The HF bands from 2-110Mhz are all currently under review by the FCC. There are several interesting bands already available that are underutilized: 27Mhz 49Mhz for instance.
There is the possibility of using some of these bands for low-bandwidth messaging services in 3rd world as well as 1st world. Data rates will be really low, 100-300bps.
- These services would most likely be simplex or half-duplex.
- Transmitter and receiver not working at the same time.
- Quite possibly no separation at all.
The basic SDR would use the cheap consumer grade sound chips for D/A and A/D (96khz). I demonstrated a working system for you using your laptop's sound card. Most voice, FM, AM, SSB, and many low speed data protocols can be handled with these cheap chips. It is possible that somebody will want to do higher speed such as video. They will have to use faster converters.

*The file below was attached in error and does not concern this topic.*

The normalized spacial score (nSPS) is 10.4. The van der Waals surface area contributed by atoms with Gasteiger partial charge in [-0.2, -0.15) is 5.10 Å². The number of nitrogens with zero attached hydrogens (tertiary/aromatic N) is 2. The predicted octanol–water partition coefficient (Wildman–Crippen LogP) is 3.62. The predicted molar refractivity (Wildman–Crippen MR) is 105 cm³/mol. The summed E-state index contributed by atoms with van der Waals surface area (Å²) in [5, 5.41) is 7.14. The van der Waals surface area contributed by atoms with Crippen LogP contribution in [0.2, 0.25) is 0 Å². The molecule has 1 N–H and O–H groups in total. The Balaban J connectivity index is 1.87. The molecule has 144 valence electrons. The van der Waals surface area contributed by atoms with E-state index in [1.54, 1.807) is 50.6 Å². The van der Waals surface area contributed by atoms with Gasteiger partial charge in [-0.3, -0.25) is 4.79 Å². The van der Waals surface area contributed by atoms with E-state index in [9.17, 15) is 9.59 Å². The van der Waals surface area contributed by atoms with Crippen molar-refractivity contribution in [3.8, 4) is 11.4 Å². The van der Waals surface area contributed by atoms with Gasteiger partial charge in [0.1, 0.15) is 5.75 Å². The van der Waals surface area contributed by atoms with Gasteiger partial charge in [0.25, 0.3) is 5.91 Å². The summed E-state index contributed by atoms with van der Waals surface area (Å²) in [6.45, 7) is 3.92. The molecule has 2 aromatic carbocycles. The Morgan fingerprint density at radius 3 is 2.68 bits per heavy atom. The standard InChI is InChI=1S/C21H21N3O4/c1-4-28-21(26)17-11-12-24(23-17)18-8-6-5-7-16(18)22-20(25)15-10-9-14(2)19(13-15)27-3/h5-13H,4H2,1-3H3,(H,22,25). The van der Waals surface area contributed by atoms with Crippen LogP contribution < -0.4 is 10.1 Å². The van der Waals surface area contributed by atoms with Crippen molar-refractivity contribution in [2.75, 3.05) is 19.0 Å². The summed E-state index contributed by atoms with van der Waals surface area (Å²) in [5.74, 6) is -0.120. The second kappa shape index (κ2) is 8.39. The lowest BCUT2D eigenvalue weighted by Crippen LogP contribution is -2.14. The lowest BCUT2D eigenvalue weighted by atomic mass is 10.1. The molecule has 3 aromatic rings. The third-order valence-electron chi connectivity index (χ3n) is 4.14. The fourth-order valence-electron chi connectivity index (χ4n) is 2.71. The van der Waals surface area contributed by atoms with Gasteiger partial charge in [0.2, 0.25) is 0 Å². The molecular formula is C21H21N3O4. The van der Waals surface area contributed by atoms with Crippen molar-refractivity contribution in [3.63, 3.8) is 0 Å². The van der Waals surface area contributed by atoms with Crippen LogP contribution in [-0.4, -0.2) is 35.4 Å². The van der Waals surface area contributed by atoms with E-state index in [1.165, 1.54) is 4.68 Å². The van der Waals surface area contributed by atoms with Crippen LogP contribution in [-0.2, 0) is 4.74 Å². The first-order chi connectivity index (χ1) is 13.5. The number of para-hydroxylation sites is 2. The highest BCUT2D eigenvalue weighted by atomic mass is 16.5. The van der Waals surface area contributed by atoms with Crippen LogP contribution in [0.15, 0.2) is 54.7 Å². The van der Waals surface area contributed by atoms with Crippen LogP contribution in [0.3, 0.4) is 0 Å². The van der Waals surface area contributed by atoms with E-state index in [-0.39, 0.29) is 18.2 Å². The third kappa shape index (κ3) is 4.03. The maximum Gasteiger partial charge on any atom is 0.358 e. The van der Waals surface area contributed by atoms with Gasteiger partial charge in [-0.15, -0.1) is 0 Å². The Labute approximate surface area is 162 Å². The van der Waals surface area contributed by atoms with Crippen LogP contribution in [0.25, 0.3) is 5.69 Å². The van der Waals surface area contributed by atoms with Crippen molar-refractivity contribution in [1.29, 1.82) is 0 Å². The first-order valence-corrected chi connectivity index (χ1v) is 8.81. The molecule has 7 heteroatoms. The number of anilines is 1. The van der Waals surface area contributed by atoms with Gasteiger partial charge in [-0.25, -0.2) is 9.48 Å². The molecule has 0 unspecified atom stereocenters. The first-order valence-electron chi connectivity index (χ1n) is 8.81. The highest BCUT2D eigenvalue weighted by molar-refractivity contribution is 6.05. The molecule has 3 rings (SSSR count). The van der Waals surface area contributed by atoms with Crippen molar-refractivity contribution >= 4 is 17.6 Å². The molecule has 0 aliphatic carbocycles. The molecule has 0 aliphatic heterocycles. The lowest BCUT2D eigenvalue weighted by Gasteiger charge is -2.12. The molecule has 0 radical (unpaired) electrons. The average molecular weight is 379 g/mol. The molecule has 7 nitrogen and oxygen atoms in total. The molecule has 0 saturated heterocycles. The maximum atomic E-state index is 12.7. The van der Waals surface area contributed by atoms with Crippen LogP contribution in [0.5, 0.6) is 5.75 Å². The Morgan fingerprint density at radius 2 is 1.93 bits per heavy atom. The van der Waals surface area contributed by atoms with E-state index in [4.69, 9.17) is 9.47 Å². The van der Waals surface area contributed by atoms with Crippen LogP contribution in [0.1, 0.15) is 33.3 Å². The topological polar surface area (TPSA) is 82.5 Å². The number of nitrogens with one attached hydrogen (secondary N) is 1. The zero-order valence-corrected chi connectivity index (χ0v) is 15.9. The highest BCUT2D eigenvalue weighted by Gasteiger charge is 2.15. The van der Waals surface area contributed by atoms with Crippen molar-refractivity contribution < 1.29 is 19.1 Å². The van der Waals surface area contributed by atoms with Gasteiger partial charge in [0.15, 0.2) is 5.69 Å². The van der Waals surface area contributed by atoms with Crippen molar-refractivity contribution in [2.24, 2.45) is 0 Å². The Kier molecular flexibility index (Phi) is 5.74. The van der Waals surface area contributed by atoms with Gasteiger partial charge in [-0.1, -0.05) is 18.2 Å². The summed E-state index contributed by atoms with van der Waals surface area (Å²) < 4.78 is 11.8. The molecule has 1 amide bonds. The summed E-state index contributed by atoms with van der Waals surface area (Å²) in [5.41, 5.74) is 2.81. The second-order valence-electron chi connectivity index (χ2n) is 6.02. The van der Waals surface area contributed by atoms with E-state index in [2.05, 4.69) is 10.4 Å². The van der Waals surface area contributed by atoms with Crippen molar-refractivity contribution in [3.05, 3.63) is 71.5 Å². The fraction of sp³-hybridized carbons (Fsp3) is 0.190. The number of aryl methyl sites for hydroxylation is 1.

Here are some of the possible uses of the SDR/SDT:
- broadcast band AM520-1610khz (10khz)
- broadcast band FM 89-110Mhz (200khz) RECEIVE/TRANSMIT (send your MP3s to car and home stereo)
- RFID 13.56Mhz, 125-150Mhz, 865-868Mhz RECEIVE/TRANSMIT
- garage door openers 300-400Mhz TRANSMIT
- GMRS/FRS 400Mhz (Used by our metro-messaging system.) RECEIVE/TRANSMIT (25khz)
- Original CB 27Mhz RECEIVE/TRANSMIT (10khz)
- Alternative CB, toys, baby monitors, RC 49Mhz RECEIVE/TRANSMIT or TRANSMIT only (20khz)
- RC 72Mhz TRANSMIT (50khz)
- White Space various 50-700Mhz RECEIVE/TRANSMIT
- Discontinued analog TV 50-700Mhz (for third world use, will require additional hardware to support) RECEIVE
- Cordless phones 902-928Mhz (30khz)
- 2G cellular (30khz)
- PCS cellular 901-940 (50khz)
Below 27Mhz has mostly been abandoned for VHF. The band has advantages of obstacle penetration, not completely line of sight limited, and freedom from interference. Particularly useful in third world and developing countries.